No comments yet

Family & Forgiveness

The Rev. Canon Barbara J. Hammond (Sermon)

Families can be the greatest strength of our lives or the biggest problem. For some people, leaving home is almost impossible, for others it is a necessity if they are to find peace. Some families seem to be always in a state of turmoil. It is my experience that every family contains some dysfunction. Families, like society, are made up of individuals who must balance individual needs and expectations with those of others especially those who are more powerful. Dysfunction at the extreme means that there is no balance in this relationship. Mild forms mean that everyone feels that they have more to gain by co-operating and respecting others in order to have their needs and issues respected. Usually, someone thinks they are not getting the respect that others get. Within the same family some may feel affirmed and strengthened in a loving environment while another feels ignored and abused. Remember the Smother’s brothers – Mom always liked you best. Favouritism, physical and mental abilities, appearance, gender, mental or physical health, economic success or failure, cultural and belief systems can all play a role in family dynamics. The issue is really not whether there are issues of dysfunction in a family but how they are handled.

Today we listen to another story about Jacob’s dysfunctional family and I think it has some important messages for how we deal with the dysfunction in our workplaces, communities and even countries. The issue is not whether we can eliminate dysfunction but rather how we deal with it – how we get along with one another even if we are different or have been treated badly. Whole countries must face the dysfunction that elevates some and abuses others within the framework of the national family. The disaster of the Charlottesville riots and the very disturbing response of the American President reveal not just social inequity but social blindness and deafness. Like so many dysfunctional families, the raw hurts of some have been hidden beneath a beautiful myth of freedom and public happiness and success. So this discussion this morning about dysfunctional families is really about more than the nuclear family or biblical family as some would call it.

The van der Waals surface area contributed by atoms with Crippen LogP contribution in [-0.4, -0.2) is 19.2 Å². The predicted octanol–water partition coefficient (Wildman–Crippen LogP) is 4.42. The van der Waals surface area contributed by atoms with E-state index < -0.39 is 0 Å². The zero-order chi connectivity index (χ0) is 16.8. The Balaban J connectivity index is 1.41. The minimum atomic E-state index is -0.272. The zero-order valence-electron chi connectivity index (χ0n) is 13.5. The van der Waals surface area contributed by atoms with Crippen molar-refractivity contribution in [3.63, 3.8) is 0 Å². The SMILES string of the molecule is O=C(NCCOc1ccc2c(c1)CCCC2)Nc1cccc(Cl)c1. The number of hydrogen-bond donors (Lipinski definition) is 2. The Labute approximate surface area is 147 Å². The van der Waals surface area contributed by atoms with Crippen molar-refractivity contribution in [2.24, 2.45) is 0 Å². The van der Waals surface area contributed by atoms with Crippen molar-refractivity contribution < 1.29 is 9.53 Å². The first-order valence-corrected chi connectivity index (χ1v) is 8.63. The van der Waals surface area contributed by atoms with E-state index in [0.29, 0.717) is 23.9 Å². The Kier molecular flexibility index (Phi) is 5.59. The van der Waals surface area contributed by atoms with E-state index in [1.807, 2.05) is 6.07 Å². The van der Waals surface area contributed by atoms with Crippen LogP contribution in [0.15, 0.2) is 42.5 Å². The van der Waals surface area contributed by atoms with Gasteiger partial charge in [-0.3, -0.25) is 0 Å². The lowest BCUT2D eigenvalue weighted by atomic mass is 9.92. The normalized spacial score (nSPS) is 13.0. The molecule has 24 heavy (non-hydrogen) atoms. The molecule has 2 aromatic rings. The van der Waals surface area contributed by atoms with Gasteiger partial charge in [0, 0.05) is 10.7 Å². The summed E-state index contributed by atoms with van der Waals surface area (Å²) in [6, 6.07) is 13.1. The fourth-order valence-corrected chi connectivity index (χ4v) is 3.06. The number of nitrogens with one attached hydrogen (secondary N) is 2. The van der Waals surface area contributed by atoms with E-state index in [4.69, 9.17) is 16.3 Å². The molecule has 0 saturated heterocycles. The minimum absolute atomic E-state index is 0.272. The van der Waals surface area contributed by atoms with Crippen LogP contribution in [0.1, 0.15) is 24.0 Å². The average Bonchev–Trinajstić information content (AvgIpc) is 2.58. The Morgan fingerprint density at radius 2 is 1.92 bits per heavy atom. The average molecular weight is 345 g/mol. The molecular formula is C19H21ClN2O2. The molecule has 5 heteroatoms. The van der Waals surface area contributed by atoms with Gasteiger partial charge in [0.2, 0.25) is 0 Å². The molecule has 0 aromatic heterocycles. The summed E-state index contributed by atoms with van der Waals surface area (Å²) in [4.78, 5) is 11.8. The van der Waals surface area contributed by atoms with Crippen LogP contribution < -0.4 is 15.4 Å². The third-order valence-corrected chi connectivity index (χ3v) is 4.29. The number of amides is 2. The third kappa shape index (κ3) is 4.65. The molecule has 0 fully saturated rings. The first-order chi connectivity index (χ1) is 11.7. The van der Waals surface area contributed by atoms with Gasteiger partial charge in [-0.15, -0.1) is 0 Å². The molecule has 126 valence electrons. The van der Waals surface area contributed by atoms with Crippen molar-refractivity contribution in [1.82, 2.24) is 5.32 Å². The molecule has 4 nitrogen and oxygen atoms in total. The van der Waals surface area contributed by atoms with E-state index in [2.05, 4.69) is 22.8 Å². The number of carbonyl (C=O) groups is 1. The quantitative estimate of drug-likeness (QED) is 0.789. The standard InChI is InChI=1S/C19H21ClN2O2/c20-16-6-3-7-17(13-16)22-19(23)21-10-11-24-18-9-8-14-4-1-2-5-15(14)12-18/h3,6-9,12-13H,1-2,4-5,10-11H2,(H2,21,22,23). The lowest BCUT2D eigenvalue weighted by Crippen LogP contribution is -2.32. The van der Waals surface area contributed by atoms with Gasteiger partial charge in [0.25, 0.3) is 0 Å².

In spite of all the problems we have with families or within families, it is the basic unit of social interaction. What we learn in families is what we take to other situations of cooperative interaction at work, school, churches, neighbourhoods and even governments and international affairs. That is why current political language reverberates with the language of family values, hard working families and an inclination to give the impression that whatever is being done, it is strengthening families. We even speak of traditional and nontraditional families emphasizing the cultural importance of families and our perception of what a family is supposed to be. The reason for this language is set in a vision of what the world should be like if everyone was like me – like us and if they are not like us how we should handle the situation. Who will be the favourite and who will have to conform to the more attractive and powerful elements of social interaction? What do we do if we are the favourite or the forgotten other? What does the bible say about families?

It is very difficult to find a family in the bible without serious difficulties including the Holy family. The gospels tell us in several places that Jesus did not identify with his family of origin but rather called those who followed him his brothers and sisters. Cain, the younger son of Adam and Eve murdered his older brother Abel because he felt that Abel was being favoured. Certainly the family of Abraham and his descendants were very dysfunctional. Jacob cheated his brother Esau, and as we heard last week the sons of Jacob sold the favourite son, Joseph, into slavery in Egypt. I could go on. I challenge you to find a non dysfunctional family in the bible. Still, these were the chosen people of God. The Bible tells us that God used them to be a sign in the world of the presence of the true God and how God wanted people to live together in harmony and peace. They were to be the family of God and heirs of God’s mercy and generosity. They certainly needed God’s mercy because they did not live together in unity.